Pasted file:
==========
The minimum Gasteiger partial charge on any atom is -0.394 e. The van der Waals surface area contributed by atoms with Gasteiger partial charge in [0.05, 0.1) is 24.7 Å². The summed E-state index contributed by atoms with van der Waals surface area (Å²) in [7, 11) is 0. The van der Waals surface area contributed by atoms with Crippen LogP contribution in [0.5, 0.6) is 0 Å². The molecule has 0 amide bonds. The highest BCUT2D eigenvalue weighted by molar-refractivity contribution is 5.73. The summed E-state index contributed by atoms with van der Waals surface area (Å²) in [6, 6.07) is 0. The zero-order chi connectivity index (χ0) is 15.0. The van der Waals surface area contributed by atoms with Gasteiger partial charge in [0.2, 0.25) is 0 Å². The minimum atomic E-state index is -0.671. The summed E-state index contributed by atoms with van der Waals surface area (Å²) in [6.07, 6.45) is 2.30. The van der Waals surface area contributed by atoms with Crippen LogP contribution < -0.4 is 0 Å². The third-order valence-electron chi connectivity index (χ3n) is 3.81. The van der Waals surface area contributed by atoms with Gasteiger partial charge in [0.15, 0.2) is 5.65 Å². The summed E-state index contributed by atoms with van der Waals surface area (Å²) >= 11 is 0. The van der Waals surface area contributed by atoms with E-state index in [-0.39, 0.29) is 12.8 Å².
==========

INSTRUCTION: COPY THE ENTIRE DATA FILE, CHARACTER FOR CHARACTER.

The minimum Gasteiger partial charge on any atom is -0.394 e. The van der Waals surface area contributed by atoms with Gasteiger partial charge in [0.05, 0.1) is 24.7 Å². The summed E-state index contributed by atoms with van der Waals surface area (Å²) in [7, 11) is 0. The van der Waals surface area contributed by atoms with Crippen LogP contribution in [0.5, 0.6) is 0 Å². The molecule has 0 amide bonds. The highest BCUT2D eigenvalue weighted by molar-refractivity contribution is 5.73. The summed E-state index contributed by atoms with van der Waals surface area (Å²) in [6, 6.07) is 0. The zero-order chi connectivity index (χ0) is 15.0. The van der Waals surface area contributed by atoms with Gasteiger partial charge in [0.2, 0.25) is 0 Å². The minimum atomic E-state index is -0.671. The summed E-state index contributed by atoms with van der Waals surface area (Å²) in [6.07, 6.45) is 2.30. The van der Waals surface area contributed by atoms with Crippen LogP contribution < -0.4 is 0 Å². The third-order valence-electron chi connectivity index (χ3n) is 3.81. The van der Waals surface area contributed by atoms with Gasteiger partial charge in [0.15, 0.2) is 5.65 Å². The summed E-state index contributed by atoms with van der Waals surface area (Å²) >= 11 is 0. The van der Waals surface area contributed by atoms with E-state index in [-0.39, 0.29) is 12.8 Å².